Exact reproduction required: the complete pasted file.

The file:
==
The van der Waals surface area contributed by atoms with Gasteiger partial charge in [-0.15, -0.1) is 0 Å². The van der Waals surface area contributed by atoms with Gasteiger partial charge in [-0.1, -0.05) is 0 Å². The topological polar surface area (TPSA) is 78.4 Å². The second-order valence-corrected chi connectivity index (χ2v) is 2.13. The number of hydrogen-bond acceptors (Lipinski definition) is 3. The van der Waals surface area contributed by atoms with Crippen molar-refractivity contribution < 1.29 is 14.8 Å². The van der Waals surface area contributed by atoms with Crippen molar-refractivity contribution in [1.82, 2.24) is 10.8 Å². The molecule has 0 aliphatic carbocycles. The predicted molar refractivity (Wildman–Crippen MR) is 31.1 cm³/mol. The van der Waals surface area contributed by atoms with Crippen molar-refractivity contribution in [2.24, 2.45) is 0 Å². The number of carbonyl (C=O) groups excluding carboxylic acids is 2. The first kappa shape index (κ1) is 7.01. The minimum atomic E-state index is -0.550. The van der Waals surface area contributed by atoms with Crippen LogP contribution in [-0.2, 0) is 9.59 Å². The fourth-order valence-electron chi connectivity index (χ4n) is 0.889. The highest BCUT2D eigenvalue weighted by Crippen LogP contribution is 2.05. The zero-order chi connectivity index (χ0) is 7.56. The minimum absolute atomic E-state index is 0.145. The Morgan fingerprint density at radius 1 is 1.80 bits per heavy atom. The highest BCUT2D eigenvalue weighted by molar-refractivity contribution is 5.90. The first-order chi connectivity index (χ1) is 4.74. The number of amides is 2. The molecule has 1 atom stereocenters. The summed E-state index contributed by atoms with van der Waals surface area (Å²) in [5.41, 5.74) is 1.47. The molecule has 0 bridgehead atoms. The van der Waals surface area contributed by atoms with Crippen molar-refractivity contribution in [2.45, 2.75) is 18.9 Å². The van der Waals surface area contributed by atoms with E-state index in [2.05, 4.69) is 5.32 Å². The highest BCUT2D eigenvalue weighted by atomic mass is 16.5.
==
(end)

The van der Waals surface area contributed by atoms with Gasteiger partial charge in [-0.15, -0.1) is 0 Å². The van der Waals surface area contributed by atoms with Gasteiger partial charge in [-0.1, -0.05) is 0 Å². The topological polar surface area (TPSA) is 78.4 Å². The second-order valence-corrected chi connectivity index (χ2v) is 2.13. The number of hydrogen-bond acceptors (Lipinski definition) is 3. The van der Waals surface area contributed by atoms with Crippen molar-refractivity contribution < 1.29 is 14.8 Å². The van der Waals surface area contributed by atoms with Crippen molar-refractivity contribution in [1.82, 2.24) is 10.8 Å². The molecule has 0 aliphatic carbocycles. The predicted molar refractivity (Wildman–Crippen MR) is 31.1 cm³/mol. The van der Waals surface area contributed by atoms with Crippen molar-refractivity contribution in [2.24, 2.45) is 0 Å². The number of carbonyl (C=O) groups excluding carboxylic acids is 2. The first kappa shape index (κ1) is 7.01. The minimum atomic E-state index is -0.550. The van der Waals surface area contributed by atoms with Crippen LogP contribution in [-0.2, 0) is 9.59 Å². The fourth-order valence-electron chi connectivity index (χ4n) is 0.889. The highest BCUT2D eigenvalue weighted by Crippen LogP contribution is 2.05. The zero-order chi connectivity index (χ0) is 7.56. The minimum absolute atomic E-state index is 0.145. The Morgan fingerprint density at radius 1 is 1.80 bits per heavy atom. The highest BCUT2D eigenvalue weighted by molar-refractivity contribution is 5.90. The first-order chi connectivity index (χ1) is 4.74. The number of amides is 2. The molecule has 1 atom stereocenters. The summed E-state index contributed by atoms with van der Waals surface area (Å²) in [5.41, 5.74) is 1.47. The molecule has 0 bridgehead atoms. The van der Waals surface area contributed by atoms with Crippen molar-refractivity contribution in [2.45, 2.75) is 18.9 Å². The van der Waals surface area contributed by atoms with E-state index in [2.05, 4.69) is 5.32 Å². The highest BCUT2D eigenvalue weighted by atomic mass is 16.5.